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Am I addicted to my phone?

With Dr Megan Lim

Season 3 - Episode 2

31 Aug 2021
Podcast 32:05

How can we best use technology without being absorbed by it?

In this episode, we talk with Dr Megan Lim to discuss the benefits and impacts of technology on our health, as well as some practical tips on what balancing screen time actually looks like.

  • Transcript

    A quick note: Hey listeners, just a quick note on today’s episode – this interview was recorded prior to the current Victorian Coronavirus outbreak, in line with COVID health regulations.

    VicHealth ad: This series is produced by the folks at VicHealth, Victoria's health promotion agency.

    Dr Megan: Different generations tend to have different expectations of how much time you spend on your phone.

    Dr Sandro: Yeah, that's so true.

    Dr Megan: So, yeah, I wouldn't if you know, if your dad tells you that you're using too much social media, you don't necessarily have to believe that. If my dad is listening...

    Dr Sandro: I was about to say, if my dad's listening, you know that you use your phone just as much as I do!

    Dr Megan: Yep!

    Dr Sandro: Hello and a big welcome to In Good Health. I'm your host, Dr. Sandro Demaio. I'm a medical doctor, public health expert and foodie. Our special guest today is Dr. Megan Lim. Megan holds a Bachelor of Biomedical Science at Monash University and completed her Ph.D. there.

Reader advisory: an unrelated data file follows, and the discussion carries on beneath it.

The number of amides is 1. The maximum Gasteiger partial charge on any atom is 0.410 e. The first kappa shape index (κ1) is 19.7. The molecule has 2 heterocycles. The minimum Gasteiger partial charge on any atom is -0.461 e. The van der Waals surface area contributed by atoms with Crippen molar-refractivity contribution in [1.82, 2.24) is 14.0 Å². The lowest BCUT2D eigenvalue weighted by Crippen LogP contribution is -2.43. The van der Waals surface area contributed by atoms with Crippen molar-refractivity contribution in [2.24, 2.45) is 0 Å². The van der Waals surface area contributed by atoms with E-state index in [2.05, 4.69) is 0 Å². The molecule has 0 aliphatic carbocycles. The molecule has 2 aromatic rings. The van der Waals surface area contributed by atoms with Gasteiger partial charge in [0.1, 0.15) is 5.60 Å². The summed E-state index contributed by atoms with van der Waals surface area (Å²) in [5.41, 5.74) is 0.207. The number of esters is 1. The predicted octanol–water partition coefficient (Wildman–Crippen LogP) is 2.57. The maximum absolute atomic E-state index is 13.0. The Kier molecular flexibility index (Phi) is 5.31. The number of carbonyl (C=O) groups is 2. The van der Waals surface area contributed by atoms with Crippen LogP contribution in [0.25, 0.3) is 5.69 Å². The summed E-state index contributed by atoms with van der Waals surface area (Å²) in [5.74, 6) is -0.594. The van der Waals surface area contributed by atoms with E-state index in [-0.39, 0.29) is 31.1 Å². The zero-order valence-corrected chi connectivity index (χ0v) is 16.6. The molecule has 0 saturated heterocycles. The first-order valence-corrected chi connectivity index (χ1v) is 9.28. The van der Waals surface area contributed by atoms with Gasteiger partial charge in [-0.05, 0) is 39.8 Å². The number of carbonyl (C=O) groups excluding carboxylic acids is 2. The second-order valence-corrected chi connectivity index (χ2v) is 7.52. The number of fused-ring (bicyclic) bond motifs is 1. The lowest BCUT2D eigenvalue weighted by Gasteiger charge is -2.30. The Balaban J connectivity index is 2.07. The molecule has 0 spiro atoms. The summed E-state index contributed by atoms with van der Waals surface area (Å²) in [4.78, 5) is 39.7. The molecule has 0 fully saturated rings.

Dr Sandro: Megan is the deputy program director at Burnett Institute and has published more than 100 papers. Her primary area of expertise is investigating the role of new communication technologies in public health. In this episode, we'll call Megan to chat about how we can best use these technologies without being absorbed by them. The impacts of technology on our health, what balancing screen time actually means and ways to support each other in this journey.

    Dr Sandro: We're today talking about a pervasive addiction, one that I have to admit, I think I have. In fact, I'm pretty sure I know I have.

    Dr Sandro: But it's so widespread that, in fact, since I started supplying my grandma a few years ago with this, I think she's become an addict, too. In fact, so much so that we renamed her ‘Instagran’. She's the only 98-year-old that I know that's on Instagram.

    Dr Sandro: But she swipes. She's a serious swiper. I am of course, talking not about anything too elicit. I'm talking about our phones and social media. And I'm joined by Dr. Megan Lim, who's an expert in this space. So, Megan, when we, we often talk about phones and addition. Is that actually the right term? Are we addicted? Is there a problem here?

    Dr Megan: Hi, Sandro. Yeah, I guess I don't really like to use the word addicted, because addiction has kind of a specific clinical meaning and definition. But we can kind of talk about where the use is problematic, so if you’re using too much and it then becomes problematic.